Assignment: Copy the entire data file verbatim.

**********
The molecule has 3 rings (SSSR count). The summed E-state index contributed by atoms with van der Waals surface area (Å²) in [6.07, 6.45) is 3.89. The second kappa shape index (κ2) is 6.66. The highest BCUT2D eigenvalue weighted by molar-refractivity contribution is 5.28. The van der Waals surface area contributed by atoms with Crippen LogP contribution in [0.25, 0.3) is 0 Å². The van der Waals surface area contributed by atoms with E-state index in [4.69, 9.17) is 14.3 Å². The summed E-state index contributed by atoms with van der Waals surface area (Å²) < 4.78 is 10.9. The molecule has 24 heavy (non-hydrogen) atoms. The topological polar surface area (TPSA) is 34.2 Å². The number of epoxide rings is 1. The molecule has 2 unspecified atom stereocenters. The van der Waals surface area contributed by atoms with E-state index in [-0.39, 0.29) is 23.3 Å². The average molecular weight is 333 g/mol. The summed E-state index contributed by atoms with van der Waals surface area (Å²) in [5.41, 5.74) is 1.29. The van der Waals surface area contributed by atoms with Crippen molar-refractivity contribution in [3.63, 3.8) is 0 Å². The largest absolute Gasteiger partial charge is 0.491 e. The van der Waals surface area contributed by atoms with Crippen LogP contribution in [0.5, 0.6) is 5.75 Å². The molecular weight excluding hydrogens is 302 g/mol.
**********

The molecule has 3 rings (SSSR count). The summed E-state index contributed by atoms with van der Waals surface area (Å²) in [6.07, 6.45) is 3.89. The second kappa shape index (κ2) is 6.66. The highest BCUT2D eigenvalue weighted by molar-refractivity contribution is 5.28. The van der Waals surface area contributed by atoms with Crippen LogP contribution in [0.25, 0.3) is 0 Å². The van der Waals surface area contributed by atoms with E-state index in [4.69, 9.17) is 14.3 Å². The summed E-state index contributed by atoms with van der Waals surface area (Å²) < 4.78 is 10.9. The molecule has 24 heavy (non-hydrogen) atoms. The topological polar surface area (TPSA) is 34.2 Å². The number of epoxide rings is 1. The molecule has 2 unspecified atom stereocenters. The van der Waals surface area contributed by atoms with E-state index in [-0.39, 0.29) is 23.3 Å². The average molecular weight is 333 g/mol. The summed E-state index contributed by atoms with van der Waals surface area (Å²) in [5.41, 5.74) is 1.29. The van der Waals surface area contributed by atoms with Crippen molar-refractivity contribution in [3.63, 3.8) is 0 Å². The largest absolute Gasteiger partial charge is 0.491 e. The van der Waals surface area contributed by atoms with Crippen LogP contribution in [0.5, 0.6) is 5.75 Å². The molecular weight excluding hydrogens is 302 g/mol.